The Los Angeles Times recently featured Ramona High School’s efforts in the Feminist Majority Foundation’s Campaign to Stop Gender Apartheid Back to School drive. The only all-girls public school in LA, Ramona is a safe space for troubled girls who were not making it in other institutions. Its surrounding area is plagued by gang violence, drug use, and crime. Yet the students at Ramona High School are working hard to help others as part of the Campaign to Stop Gender Apartheid in Afghanistan, and recently raised $200 for the campaign. After seeing the FMF-produced video “Shroud of Silence,” the girls at Ramona immediately wanted to take action. Joining the Adopt-A-School program, they went door-to-door in their poor neighborhood, explaining the plight of Afghan women who live under a state of virtual house arrest, unable to work or go to school. They collected donations and obtained signatures on FMF’s petition to increase humanitarian assistance to Afghanistan and to continue to pressure Saudi Arabia and Pakistan to renounce their recognition of the Taliban regime. Their new goal is to raise $100 a month for the school they are working with, located in Pakistan in a refugee camp, and to continue to exchange letters with the girls there.
10/31/2014 Federal Judge Exempts Another Catholic University from Birth Control Coverage - A federal judge ruled Tuesday that Ave Maria University, a Catholic university in Florida, does not have to comply with federal rules meant to ensure that covered employees can exercise their right to obtain birth control at no cost.
The Affordable Care Act requires all new health insurance plans to cover all FDA-approved contraceptives - such as the pill, emergency contraceptives, and IUDs - without charging co-pays, deductibles or co-insurance. . . .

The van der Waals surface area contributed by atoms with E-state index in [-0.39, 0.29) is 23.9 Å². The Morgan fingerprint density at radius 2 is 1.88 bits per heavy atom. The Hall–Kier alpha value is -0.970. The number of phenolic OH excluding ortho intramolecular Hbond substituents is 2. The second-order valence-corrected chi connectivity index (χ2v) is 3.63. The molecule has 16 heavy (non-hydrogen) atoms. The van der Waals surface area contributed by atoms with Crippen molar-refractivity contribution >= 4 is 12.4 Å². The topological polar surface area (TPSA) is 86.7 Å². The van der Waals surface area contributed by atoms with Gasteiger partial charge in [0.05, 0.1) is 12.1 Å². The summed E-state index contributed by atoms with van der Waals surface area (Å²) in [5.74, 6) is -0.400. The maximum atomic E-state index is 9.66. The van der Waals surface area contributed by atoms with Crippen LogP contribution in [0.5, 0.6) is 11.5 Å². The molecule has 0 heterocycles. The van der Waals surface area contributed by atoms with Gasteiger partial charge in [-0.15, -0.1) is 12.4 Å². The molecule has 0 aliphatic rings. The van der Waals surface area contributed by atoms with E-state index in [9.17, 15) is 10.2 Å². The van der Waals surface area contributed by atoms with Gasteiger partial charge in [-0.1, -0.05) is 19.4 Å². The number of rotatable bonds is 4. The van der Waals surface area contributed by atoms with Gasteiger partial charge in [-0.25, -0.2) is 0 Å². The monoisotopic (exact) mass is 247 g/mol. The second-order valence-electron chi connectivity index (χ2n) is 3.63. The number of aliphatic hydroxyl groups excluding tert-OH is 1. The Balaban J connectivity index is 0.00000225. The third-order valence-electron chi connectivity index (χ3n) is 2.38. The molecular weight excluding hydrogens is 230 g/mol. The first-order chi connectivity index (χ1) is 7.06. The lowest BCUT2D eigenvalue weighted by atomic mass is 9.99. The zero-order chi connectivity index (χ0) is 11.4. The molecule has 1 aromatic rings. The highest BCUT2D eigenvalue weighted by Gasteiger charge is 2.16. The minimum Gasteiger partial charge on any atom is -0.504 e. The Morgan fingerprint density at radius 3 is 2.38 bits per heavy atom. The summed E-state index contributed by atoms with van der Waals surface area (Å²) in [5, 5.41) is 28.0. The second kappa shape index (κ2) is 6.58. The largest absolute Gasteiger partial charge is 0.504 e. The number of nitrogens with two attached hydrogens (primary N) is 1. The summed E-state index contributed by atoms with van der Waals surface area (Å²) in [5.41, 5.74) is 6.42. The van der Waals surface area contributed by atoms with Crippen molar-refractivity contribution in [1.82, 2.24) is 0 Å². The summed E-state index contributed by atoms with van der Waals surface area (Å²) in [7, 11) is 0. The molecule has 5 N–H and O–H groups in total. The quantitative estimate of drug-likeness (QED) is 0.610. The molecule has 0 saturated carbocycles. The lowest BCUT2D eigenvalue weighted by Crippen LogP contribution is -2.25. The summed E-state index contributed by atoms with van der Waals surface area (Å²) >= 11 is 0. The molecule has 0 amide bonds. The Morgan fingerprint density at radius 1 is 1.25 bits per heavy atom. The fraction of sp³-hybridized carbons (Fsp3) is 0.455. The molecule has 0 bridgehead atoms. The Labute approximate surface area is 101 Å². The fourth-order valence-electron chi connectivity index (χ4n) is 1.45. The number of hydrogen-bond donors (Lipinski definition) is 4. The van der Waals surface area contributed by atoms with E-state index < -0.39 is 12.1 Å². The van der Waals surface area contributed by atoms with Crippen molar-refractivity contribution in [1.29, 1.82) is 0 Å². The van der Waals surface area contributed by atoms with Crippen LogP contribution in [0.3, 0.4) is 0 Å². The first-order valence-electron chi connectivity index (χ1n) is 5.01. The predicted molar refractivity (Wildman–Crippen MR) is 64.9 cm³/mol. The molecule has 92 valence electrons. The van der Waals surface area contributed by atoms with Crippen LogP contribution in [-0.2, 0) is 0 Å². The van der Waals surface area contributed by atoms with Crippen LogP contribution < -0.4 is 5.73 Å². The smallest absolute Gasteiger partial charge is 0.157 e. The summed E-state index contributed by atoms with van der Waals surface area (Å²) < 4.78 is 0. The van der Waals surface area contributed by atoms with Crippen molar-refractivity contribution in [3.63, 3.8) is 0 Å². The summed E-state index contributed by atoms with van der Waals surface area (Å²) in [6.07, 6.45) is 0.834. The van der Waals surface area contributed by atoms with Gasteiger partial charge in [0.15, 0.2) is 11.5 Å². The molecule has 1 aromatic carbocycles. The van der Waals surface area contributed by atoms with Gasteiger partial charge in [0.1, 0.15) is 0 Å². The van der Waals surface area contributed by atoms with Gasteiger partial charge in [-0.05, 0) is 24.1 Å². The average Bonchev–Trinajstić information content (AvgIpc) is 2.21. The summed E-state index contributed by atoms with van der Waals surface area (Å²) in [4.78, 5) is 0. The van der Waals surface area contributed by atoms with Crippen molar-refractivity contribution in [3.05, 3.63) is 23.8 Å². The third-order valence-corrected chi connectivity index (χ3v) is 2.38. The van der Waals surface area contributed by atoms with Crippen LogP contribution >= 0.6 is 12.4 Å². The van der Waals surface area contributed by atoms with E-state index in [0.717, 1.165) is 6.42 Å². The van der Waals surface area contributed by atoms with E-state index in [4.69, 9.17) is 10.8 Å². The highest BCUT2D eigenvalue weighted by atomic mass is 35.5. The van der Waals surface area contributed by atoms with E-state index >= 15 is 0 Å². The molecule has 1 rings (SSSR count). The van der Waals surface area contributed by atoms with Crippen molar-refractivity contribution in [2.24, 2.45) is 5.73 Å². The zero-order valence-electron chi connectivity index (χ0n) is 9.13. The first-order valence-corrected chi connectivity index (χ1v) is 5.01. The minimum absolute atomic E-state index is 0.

10/31/2014 Women of Color in Tennessee Are United in Opposition to Amendment 1 - Just days before the general election in Tennessee, a coalition of community leaders, clergy, and advocates led a press conference encouraging women of color to vote no on Amendment 1, a dangerous and far-reaching measure on the state's ballot.
SisterReach, a grassroots organization focused on "empowering, organizing, and mobilizing women and girls in the community around their reproductive and sexual health to make informed decisions about themselves," organized the press conference "to call attention to the unique concerns Black and poor communities throughout Shelby County and across the state of Tennessee face on a daily basis" and to emphasize how the upcoming election "could further limit [black women's] reproductive, economic, political, and social autonomy."
"We assemble today to impress upon black women and women of color, many of whom are heads of households, to get out and vote," said SisterReacher Founder and CEO Cherisse Scott at the event.
SisterReach has been educating voters about the particularly dangerous impact of Amendment 1 on women of color. . . .
10/30/2014 Medication Abortion Access Threatened by Oklahoma Court Ruling - An Oklahoma state district court judge has refused to block a state law restricting medication abortion, clearing the way for the law to go into affect on November 1.
The Oklahoma Coalition for Reproductive Justice, together with a local abortion clinic in Tulsa, challenged HB 2684 in September, arguing that the law was an unconstitutional restriction on non-surgical abortion in the earliest weeks of pregnancy. . . .